TOLEDO (WTOL) -- A Toledo woman used a local program to replace her old freezer. It's a move that was supposed to help her out. But the new freezer is actually making the situation worse. Now Problem Solver Mika Highsmith is stepping in to help.
86-year-old Ruth Sharp says she can get up and down her steps with a cane, but with arthritis and a knee condition, she says it's rough.
Sharp was excited when she discovered the Electric Partnership Program was going to replace her old freezer in her basement, with a new one. They even installed it upstairs.
"It is a convenience for me not to have to go up and down the steps," says Sharp.
It solved one problem, but now Sharp has another. She says her ice cream never gets hard and she has trouble opening the door. Sharp says the freezer was supposed to be frost free.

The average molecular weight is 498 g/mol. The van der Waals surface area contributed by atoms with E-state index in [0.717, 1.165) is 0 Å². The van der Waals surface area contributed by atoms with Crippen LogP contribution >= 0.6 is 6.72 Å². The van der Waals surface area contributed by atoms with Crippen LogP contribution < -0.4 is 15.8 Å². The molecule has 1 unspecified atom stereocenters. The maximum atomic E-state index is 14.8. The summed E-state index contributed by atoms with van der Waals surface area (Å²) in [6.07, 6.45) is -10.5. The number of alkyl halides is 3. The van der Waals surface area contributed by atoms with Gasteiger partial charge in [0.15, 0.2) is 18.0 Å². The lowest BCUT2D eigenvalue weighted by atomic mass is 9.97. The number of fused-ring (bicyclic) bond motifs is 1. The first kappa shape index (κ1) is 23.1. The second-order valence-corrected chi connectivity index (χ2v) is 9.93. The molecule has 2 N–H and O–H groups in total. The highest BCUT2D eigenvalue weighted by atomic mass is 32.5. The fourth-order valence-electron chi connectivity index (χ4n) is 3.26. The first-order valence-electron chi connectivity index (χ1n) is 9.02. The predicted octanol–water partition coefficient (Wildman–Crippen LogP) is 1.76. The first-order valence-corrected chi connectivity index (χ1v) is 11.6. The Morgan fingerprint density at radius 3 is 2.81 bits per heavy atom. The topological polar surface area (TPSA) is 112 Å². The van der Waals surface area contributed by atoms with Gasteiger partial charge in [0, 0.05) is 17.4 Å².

Every shelf has and inch of ice on it, along with her food. "I'm almost scarred to eat it...he said they sent a frost free one out here, but it's not frost free."
She tried tried get the ice off, but she could end up doing more damage, because it sits on the carpet.
"I don't know how I would defrost it on my carpet...They said, 'no' they wouldn't come back and give me a new freezer."
The state originally denied that request, because they say a frost free fridge isn't as energy efficient, and that's the whole idea of the program. But after several conversations, the department has agreed to replace her freezer with a smaller one that's frost free and meets the programs guidelines.